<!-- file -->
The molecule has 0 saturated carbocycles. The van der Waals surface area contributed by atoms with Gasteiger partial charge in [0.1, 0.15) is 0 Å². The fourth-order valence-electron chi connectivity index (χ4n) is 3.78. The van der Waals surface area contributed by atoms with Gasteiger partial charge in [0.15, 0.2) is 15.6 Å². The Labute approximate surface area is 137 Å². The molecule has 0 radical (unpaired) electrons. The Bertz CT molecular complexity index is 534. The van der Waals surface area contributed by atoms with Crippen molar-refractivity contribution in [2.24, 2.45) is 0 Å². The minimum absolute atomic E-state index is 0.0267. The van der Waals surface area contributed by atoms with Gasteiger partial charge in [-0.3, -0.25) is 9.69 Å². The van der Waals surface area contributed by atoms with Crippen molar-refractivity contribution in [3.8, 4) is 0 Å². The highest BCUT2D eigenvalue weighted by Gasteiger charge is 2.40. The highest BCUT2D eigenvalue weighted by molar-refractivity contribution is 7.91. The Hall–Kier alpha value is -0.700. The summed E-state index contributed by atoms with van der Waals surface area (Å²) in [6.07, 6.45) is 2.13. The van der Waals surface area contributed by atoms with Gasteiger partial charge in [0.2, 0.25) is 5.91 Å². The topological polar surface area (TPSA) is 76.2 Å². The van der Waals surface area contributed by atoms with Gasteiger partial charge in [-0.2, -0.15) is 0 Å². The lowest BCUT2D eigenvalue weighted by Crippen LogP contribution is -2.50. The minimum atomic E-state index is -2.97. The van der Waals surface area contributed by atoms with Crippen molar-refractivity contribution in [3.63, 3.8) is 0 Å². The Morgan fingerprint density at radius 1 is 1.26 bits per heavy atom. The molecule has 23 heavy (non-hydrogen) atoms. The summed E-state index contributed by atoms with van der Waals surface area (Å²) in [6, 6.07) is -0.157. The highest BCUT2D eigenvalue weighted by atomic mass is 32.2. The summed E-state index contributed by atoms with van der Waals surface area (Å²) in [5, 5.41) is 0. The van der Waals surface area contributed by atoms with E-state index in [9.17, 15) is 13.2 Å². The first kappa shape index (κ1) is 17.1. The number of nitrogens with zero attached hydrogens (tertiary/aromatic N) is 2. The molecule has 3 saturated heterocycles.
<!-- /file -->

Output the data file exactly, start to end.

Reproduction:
The molecule has 0 saturated carbocycles. The van der Waals surface area contributed by atoms with Gasteiger partial charge in [0.1, 0.15) is 0 Å². The fourth-order valence-electron chi connectivity index (χ4n) is 3.78. The van der Waals surface area contributed by atoms with Gasteiger partial charge in [0.15, 0.2) is 15.6 Å². The Labute approximate surface area is 137 Å². The molecule has 0 radical (unpaired) electrons. The Bertz CT molecular complexity index is 534. The van der Waals surface area contributed by atoms with Crippen molar-refractivity contribution in [2.24, 2.45) is 0 Å². The minimum absolute atomic E-state index is 0.0267. The van der Waals surface area contributed by atoms with Gasteiger partial charge in [-0.3, -0.25) is 9.69 Å². The van der Waals surface area contributed by atoms with Crippen molar-refractivity contribution in [3.8, 4) is 0 Å². The highest BCUT2D eigenvalue weighted by Gasteiger charge is 2.40. The highest BCUT2D eigenvalue weighted by molar-refractivity contribution is 7.91. The Hall–Kier alpha value is -0.700. The summed E-state index contributed by atoms with van der Waals surface area (Å²) in [6.07, 6.45) is 2.13. The van der Waals surface area contributed by atoms with Gasteiger partial charge in [0.2, 0.25) is 5.91 Å². The topological polar surface area (TPSA) is 76.2 Å². The van der Waals surface area contributed by atoms with Gasteiger partial charge in [-0.2, -0.15) is 0 Å². The lowest BCUT2D eigenvalue weighted by Crippen LogP contribution is -2.50. The minimum atomic E-state index is -2.97. The van der Waals surface area contributed by atoms with Crippen molar-refractivity contribution in [3.63, 3.8) is 0 Å². The Morgan fingerprint density at radius 1 is 1.26 bits per heavy atom. The molecule has 23 heavy (non-hydrogen) atoms. The summed E-state index contributed by atoms with van der Waals surface area (Å²) in [6, 6.07) is -0.157. The highest BCUT2D eigenvalue weighted by atomic mass is 32.2. The summed E-state index contributed by atoms with van der Waals surface area (Å²) in [5, 5.41) is 0. The van der Waals surface area contributed by atoms with E-state index in [9.17, 15) is 13.2 Å². The first kappa shape index (κ1) is 17.1. The number of nitrogens with zero attached hydrogens (tertiary/aromatic N) is 2. The molecule has 3 saturated heterocycles.